Céline Sciamma’s ‘Petite Maman’ Is Hauntingly Hopeful and Perilously Poignant 

French filmmaker Céline Sciamma is as mischievously playful as an eight-year-old child. The writer-director knows everyone coming into “Petite Maman” is expecting a different kind of horror movie, so she tosses false clues like breadcrumbs leading to the safety of the woods. Early in the film, eight-year-old Nelly (Joséphine Sanz) and her mother Marion (Nina Meurisse) are sitting on a bed after turning off the lights for sleep. They are waiting for their eyes to adjust to the dark so they can see a black panther which appears in the dead of night. It is not a frightening scene, but it is a foreshadowing. There are no ferocious felines in the woods, but something far more haunting: a film for children of all ages.

“Petite Maman” is not a children’s film, but it belongs to the twin leads. Joséphine and Gabrielle Sanz were born for the roles of grieving granddaughter and friendly ghost. They get lost in play in the midst of performance and still manage to find subtle forebodings in a fright-free horror film. Their concerns are very real, however, and when their true relationship is finally revealed, neither they nor the audience question it for one moment. Just like there is no doubt the positive reinforcement which comes from the child-actors play-acting parts in a script are commonplace in the Sanz house. 

Nelly’s grandmother (Margot Abascal) died from long-term complications of a hereditary bone disorder, which her mother Marion avoided with the same operation coming in three days to the new friend from the woods. Nelly takes her grandmother’s cane as a memento, but it is also a teleporter. Nelly goes from room to room to say goodbye to the elderly residents in the nursing home where her grandmother died, but never had a chance to say it properly to her grandmother. Fretting over her last goodbye, Nelly ventures into the woods to find a child her own age, with her mother’s name, on a different path in the small forest. The girl lives in an exact replica of Nelly’s grandmother’s house, right down to her grandmother still living there. Young Marion’s circumstances mirror Nelly’s to disconcerting degrees, but the vaguely sinister atmosphere is sugar coated. The ghost even likes to make islands out of her cocoa before eating it, making the audience question which of the two is the apparition.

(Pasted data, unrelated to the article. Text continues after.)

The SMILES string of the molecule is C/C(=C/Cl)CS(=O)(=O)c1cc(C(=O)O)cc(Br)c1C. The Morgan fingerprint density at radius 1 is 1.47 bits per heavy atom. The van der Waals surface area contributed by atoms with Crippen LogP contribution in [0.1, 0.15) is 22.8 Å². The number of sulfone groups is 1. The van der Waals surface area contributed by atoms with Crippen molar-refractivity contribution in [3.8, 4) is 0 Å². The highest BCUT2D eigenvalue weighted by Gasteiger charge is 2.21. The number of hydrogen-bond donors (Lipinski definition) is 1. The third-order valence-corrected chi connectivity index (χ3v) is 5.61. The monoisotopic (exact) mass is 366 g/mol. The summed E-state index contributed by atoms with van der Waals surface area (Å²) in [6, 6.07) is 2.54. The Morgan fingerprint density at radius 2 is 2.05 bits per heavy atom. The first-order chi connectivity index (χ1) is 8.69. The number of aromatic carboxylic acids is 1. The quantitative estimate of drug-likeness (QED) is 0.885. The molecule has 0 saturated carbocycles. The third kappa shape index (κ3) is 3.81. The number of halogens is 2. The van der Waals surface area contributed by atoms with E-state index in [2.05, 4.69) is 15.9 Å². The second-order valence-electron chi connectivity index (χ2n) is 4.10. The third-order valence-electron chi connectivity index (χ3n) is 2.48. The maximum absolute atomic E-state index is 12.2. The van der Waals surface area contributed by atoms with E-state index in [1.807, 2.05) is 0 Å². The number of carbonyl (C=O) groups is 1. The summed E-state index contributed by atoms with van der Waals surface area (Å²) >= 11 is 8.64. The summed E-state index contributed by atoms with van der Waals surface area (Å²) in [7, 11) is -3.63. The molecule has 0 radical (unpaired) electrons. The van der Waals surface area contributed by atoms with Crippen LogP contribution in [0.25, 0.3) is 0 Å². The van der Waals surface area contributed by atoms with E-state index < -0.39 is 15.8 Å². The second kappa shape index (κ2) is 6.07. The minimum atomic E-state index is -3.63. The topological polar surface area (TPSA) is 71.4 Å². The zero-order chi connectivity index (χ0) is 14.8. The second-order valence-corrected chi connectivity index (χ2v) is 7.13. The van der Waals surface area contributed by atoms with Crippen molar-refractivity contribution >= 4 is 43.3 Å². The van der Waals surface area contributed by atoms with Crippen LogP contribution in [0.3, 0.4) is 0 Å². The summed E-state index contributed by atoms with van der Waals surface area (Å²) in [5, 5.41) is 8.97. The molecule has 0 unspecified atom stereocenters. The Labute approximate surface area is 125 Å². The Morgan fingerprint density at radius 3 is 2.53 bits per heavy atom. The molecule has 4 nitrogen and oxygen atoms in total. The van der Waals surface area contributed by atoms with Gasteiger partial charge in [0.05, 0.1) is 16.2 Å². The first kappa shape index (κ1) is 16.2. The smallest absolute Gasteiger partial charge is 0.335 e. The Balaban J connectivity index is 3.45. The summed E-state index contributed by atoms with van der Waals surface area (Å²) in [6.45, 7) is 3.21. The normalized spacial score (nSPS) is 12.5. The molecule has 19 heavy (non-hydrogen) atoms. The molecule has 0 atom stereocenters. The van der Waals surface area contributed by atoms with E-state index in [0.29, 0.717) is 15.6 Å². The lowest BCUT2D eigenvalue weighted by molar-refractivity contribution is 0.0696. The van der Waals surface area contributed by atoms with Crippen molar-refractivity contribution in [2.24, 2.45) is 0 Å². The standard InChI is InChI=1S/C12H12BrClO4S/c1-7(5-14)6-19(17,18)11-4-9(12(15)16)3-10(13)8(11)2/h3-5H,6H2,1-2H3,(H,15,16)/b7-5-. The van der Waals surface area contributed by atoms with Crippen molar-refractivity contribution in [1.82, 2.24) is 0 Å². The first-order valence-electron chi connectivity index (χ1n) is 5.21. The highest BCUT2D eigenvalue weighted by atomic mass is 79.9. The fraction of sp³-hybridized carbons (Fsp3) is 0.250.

“Petite Maman” is short, at an hour and 12 minutes, but very sweet, and incredibly moving. It exchanges a grim fairytale for compassionate wishful fulfillment. Almost any eight-year-old can recall imagining what it would be like to play games with their parents at the same age. Grown children of any age want to hear some version of a parental admission similar to “you didn’t invent my sadness.” The most terrifying aspect of the movie is how profound it feels as it skirts the irreconcilable realities it presents. There is one line, a beautiful one really, which blurs the film from ghost story to time-traveling science fiction. What does young Marion hear when she listens to Nelly’s “music of the future?” 

The mystery behind the story is more subliminally offset by Nelly’s dad (Stéphane Varupenne), who may not remember the hut in the woods, but has direct exchanges with the girl who shouldn’t quite make sense in a time warp. “I come from the path behind you,” Nelly explains, and cinematographer Claire Mathon lights the way in natural wonder. “You don’t forget,” Nelly admonishes her perennially distracted father, “you just don’t listen.” The film pays complete attention. The cameras capture the small moments, infusing everyday pastimes with life-changing reminders to make each moment count. Soft focus turns the tree fort subtly menacing. A ride on an inflatable boat to a floating concrete pyramid appears to bridge the gap between times. 

“Petite maman” means “little mom,” and Nelly conjures a perfect playmate because her mother is forever elsewhere. “You always ask questions at bedtime,” the older Marion says, making yet another excuse for a nighttime exit. “That’s when I see you,” Nelly implores. Sciamma came of age as an indie favorite helming “Water Lilies,” and “Tomboy,” where she also worked with pre-teen actors. Her accidental childhood trilogy concluded with “Girlhood” in 2014 as she toyed with 18th century taboos in the historical drama “Portrait of a Lady on Fire.” “Petite Maman” bridges time with flawless emotional intuition. Nelly and her mom reach across any generational divide to meet as peers, whether flipping pancakes on a sleepover or holding crackers from the backseat for a hands-free, dining-while-driving experience.

“Secrets aren’t always things we try to hide,” Nelly tells her playmate. “There’s just no one to tell them to.” Sciamma doesn’t explain how the magic works, whether it is imagination, reality, or exists in Nelly’s head.  Know going in that you will cry coming out, but not in sadness. The conclusion of any time-travel piece is there is never enough time. “I want to sleep to get to tomorrow,” Nelly impatiently internalizes before her final goodbye. 

All ghost stories have sorrow at their center. “Petite Maman” is filled with big ideas, done low-key. The child at the center intuits knowing someone hinges on knowing what frightens them most. This is mere subtext to Sciamma who embraces the hope at the center of supernatural encounters. 

Petite Maman” releases April 22 in select theaters.